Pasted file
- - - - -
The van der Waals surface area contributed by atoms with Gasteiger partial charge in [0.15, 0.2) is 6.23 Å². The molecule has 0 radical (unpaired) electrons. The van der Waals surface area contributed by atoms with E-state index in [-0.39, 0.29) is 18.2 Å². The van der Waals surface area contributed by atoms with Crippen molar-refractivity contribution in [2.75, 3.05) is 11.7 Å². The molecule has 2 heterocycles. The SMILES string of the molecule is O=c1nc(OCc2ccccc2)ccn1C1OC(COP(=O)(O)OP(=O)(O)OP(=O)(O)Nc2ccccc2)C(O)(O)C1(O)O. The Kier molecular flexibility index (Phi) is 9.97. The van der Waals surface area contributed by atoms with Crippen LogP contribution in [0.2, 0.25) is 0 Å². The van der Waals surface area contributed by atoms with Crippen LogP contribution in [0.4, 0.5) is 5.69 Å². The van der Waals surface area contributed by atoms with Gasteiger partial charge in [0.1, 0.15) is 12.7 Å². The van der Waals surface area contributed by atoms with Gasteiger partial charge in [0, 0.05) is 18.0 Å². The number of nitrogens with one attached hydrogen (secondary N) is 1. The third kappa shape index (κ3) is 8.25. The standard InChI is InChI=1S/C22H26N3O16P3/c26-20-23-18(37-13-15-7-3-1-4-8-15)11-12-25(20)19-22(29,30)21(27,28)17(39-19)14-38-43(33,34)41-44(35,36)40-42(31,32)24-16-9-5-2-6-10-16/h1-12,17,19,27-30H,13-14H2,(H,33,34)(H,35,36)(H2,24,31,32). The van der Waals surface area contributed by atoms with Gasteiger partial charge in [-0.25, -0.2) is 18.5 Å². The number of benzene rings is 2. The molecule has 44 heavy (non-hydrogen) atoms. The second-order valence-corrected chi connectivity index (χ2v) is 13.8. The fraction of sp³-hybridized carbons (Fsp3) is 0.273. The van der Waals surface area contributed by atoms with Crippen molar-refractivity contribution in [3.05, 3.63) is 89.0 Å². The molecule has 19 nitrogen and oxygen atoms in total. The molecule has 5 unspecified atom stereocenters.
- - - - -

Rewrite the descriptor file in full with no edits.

The van der Waals surface area contributed by atoms with Gasteiger partial charge in [0.15, 0.2) is 6.23 Å². The molecule has 0 radical (unpaired) electrons. The van der Waals surface area contributed by atoms with E-state index in [-0.39, 0.29) is 18.2 Å². The van der Waals surface area contributed by atoms with Crippen molar-refractivity contribution in [2.75, 3.05) is 11.7 Å². The molecule has 2 heterocycles. The SMILES string of the molecule is O=c1nc(OCc2ccccc2)ccn1C1OC(COP(=O)(O)OP(=O)(O)OP(=O)(O)Nc2ccccc2)C(O)(O)C1(O)O. The Kier molecular flexibility index (Phi) is 9.97. The van der Waals surface area contributed by atoms with Crippen LogP contribution in [0.2, 0.25) is 0 Å². The van der Waals surface area contributed by atoms with Crippen LogP contribution in [0.4, 0.5) is 5.69 Å². The van der Waals surface area contributed by atoms with Gasteiger partial charge in [0.1, 0.15) is 12.7 Å². The van der Waals surface area contributed by atoms with Gasteiger partial charge in [0, 0.05) is 18.0 Å². The number of nitrogens with one attached hydrogen (secondary N) is 1. The third kappa shape index (κ3) is 8.25. The standard InChI is InChI=1S/C22H26N3O16P3/c26-20-23-18(37-13-15-7-3-1-4-8-15)11-12-25(20)19-22(29,30)21(27,28)17(39-19)14-38-43(33,34)41-44(35,36)40-42(31,32)24-16-9-5-2-6-10-16/h1-12,17,19,27-30H,13-14H2,(H,33,34)(H,35,36)(H2,24,31,32). The van der Waals surface area contributed by atoms with Gasteiger partial charge in [-0.25, -0.2) is 18.5 Å². The number of benzene rings is 2. The molecule has 44 heavy (non-hydrogen) atoms. The second-order valence-corrected chi connectivity index (χ2v) is 13.8. The fraction of sp³-hybridized carbons (Fsp3) is 0.273. The van der Waals surface area contributed by atoms with Crippen molar-refractivity contribution in [3.05, 3.63) is 89.0 Å². The molecule has 19 nitrogen and oxygen atoms in total. The molecule has 5 unspecified atom stereocenters.